‘Jesus, what is this dog doing?’ I think as Max and I stumble our way through a jungle of downed logs and upright roots. It is two in the afternoon, and we have spent the past four hours hiking to the top of a South Island ridge only to have Jepto, the German shorthaired pointer we are following, go diving back down in the same direction we just trekked up. Native New Zealand bush contains ferns and vines specifically designed to roll your ankles, and as I watch Max take another tumble down the hill in front of me, I know I am in for more assisted somersaults before the day is finished. Max hisses at Jepto, who is fifty yards ahead of us, to slow down, but she is too intent on the trail to care about our crashing acrobatics. So we continue to bang our shins as quietly as we can for another 100 meters down the side of the mini-mountain.
Suddenly Jepto freezes, her yellow eyes staring downhill over a log that is obstructing our view. Max, who has hunted alongside Jepto for the past three years, knows that the intensity of her stare means a deer is nearby. He slowly draws his bow and inches forward to peer over the log on which Jepto is perched. But Max can’t locate what Jepto is staring at, so she slinks back off the downed log, takes a few steps to the right, and again freezes as she looks around another tree. Max follows and this time as he peeks around the tree his bow steadies on a target.
The shot sounds like a rack of baseball bats was just punted across a dugout. And chances are that after clipping a few branches, that arrow is now embedded 50 feet up a tree facing the entirely wrong direction. But Max thought the shot felt good, so we have Jepto track for blood. We never find any sign of blood or hair and we know the shot must have been deflected to the point that the deer was not hit.
Jepto is just as happy to be tracking an eight month old fawn as a 14-point. On this day Max missed a small hind, but on another day he may get a chance at a nice stag. In New Zealand, where the bush is sometimes too thick or too vast to consistently stalk deer, many outdoorsmen hunt behind German shorthaired pointers and vizslas. Especially during slow times of the year, like late winter, hunters use pointers so they don’t spend all day stalking a ridge that a deer hasn’t walked on in days. The biggest challenge is to communicate with your dog so that it stays close to you while also moving quietly enough to get within range.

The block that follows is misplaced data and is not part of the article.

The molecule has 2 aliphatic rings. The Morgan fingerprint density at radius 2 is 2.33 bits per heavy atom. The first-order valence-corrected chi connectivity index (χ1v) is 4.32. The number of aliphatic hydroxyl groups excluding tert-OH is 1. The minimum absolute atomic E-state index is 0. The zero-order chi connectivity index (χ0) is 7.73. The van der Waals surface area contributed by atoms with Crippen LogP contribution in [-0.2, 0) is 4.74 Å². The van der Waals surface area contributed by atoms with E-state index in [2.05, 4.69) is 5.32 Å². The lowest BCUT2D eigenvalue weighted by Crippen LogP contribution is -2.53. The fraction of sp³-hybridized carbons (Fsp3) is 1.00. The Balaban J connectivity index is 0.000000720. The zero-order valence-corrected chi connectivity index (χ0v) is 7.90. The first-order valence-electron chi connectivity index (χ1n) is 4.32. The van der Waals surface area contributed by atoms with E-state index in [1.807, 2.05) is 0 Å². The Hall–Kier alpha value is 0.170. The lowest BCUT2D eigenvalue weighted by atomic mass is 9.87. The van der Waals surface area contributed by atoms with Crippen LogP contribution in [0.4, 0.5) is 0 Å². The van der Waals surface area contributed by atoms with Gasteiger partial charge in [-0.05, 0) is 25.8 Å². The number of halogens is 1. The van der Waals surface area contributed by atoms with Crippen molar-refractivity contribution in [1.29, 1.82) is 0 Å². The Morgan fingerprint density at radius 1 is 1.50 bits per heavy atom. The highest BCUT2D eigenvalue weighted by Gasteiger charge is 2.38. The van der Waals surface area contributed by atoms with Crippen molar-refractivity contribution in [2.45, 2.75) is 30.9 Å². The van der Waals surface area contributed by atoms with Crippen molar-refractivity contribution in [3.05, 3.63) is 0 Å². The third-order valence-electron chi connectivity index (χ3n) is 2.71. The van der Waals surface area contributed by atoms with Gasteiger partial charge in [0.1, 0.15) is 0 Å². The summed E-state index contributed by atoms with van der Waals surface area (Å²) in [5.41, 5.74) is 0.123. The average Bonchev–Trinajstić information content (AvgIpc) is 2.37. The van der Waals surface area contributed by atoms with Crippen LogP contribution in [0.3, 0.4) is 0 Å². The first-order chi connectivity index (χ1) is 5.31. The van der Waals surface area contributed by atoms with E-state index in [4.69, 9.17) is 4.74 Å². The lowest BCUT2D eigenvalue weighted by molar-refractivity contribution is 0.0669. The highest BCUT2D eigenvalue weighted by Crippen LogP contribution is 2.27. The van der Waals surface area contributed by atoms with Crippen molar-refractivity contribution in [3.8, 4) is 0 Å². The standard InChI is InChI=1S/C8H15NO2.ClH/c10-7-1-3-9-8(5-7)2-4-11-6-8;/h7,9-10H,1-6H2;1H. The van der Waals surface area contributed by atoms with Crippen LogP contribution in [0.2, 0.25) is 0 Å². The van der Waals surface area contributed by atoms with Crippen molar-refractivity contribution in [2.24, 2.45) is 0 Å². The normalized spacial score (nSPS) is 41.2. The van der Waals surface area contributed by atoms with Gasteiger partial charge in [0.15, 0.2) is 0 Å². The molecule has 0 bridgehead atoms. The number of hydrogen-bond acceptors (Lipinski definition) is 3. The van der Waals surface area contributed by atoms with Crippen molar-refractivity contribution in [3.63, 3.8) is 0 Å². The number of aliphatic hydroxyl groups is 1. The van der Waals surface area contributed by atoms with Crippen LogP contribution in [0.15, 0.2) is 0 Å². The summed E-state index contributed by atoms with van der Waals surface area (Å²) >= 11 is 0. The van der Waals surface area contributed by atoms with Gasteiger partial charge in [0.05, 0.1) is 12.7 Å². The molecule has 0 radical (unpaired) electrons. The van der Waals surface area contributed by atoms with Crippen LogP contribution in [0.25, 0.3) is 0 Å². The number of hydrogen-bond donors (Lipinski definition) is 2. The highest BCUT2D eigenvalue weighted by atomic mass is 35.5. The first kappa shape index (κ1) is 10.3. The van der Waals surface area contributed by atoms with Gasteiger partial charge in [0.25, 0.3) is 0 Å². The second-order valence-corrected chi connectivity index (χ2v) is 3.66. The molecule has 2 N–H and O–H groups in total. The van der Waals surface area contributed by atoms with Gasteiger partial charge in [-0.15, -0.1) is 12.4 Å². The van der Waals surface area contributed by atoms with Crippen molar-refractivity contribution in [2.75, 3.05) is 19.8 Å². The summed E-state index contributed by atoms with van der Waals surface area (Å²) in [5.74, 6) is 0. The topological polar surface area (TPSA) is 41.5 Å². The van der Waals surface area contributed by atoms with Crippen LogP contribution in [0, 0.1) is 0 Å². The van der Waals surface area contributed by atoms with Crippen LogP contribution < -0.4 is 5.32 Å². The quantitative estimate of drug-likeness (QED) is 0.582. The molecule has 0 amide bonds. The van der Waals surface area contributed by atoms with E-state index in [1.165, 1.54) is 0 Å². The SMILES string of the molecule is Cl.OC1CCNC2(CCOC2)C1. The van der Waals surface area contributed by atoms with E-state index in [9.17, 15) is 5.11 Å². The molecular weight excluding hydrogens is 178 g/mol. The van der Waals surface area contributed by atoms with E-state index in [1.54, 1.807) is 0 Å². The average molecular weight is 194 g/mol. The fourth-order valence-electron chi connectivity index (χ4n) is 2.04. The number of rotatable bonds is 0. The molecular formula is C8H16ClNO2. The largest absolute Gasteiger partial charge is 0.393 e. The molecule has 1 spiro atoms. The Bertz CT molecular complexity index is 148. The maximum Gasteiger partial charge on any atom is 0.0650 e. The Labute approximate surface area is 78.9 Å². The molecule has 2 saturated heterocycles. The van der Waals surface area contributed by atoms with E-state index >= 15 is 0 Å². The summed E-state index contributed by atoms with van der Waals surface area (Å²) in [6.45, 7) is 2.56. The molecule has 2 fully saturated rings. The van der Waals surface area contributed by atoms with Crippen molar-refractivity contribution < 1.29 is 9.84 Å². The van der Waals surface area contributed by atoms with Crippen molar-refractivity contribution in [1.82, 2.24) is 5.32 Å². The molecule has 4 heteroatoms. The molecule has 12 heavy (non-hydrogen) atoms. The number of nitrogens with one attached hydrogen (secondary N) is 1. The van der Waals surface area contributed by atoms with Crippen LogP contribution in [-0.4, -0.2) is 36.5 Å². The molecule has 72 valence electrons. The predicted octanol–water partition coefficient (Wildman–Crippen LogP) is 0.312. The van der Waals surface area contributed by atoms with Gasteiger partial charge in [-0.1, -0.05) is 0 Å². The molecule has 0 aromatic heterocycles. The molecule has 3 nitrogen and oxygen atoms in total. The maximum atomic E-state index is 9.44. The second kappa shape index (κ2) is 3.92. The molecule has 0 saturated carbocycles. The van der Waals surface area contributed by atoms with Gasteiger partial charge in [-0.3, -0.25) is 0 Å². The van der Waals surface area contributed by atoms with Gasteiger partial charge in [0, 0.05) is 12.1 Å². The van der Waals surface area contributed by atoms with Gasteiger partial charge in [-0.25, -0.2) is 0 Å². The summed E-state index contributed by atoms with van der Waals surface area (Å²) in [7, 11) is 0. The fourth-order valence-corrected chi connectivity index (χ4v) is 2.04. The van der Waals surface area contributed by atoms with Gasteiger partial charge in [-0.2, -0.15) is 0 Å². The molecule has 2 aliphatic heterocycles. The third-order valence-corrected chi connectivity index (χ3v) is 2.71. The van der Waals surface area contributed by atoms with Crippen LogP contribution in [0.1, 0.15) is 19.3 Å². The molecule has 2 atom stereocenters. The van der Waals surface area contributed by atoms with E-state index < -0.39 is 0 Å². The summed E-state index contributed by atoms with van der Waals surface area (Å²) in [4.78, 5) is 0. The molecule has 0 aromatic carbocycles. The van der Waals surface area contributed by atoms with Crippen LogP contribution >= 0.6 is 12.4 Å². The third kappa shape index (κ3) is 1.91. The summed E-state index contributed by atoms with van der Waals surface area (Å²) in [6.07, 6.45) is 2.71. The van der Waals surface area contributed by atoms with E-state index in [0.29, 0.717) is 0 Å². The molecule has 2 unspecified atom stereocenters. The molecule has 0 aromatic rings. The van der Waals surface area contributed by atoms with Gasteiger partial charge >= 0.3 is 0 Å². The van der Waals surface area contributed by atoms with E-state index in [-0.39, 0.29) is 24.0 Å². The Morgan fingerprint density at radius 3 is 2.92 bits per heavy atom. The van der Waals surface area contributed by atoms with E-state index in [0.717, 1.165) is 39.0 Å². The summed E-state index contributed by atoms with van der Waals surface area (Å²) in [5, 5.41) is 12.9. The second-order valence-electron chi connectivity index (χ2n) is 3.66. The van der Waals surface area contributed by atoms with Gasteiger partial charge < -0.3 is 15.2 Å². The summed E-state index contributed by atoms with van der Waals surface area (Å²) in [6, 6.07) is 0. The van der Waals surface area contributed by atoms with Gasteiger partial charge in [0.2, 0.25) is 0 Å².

Possibly the best advantage of using a dog in New Zealand is after the shot. Max relies on Jepto to follow blood trails of wounded game, which increases his recovery rate tremendously. This asset manifests itself a few days later when Jepto helps us recover a hind that we would not have found on our own.
Max has worked with Jepto on goat, deer, and tahr contracts for the New Zealand government. They have shot over 1000 animals together. If you would like to see them in action, there are a few videos of New Zealand hunting under the episodes section of IowaSlam.com.
My intent with this blog is to share a different style of hunting than most people are accustomed to in the United States. Many states in the U.S. have laws against using dogs for deer hunting, and some hunters find it unethical to use this method. If you feel this way, and you would like to leave a comment in a constructive manner, feel free to do so.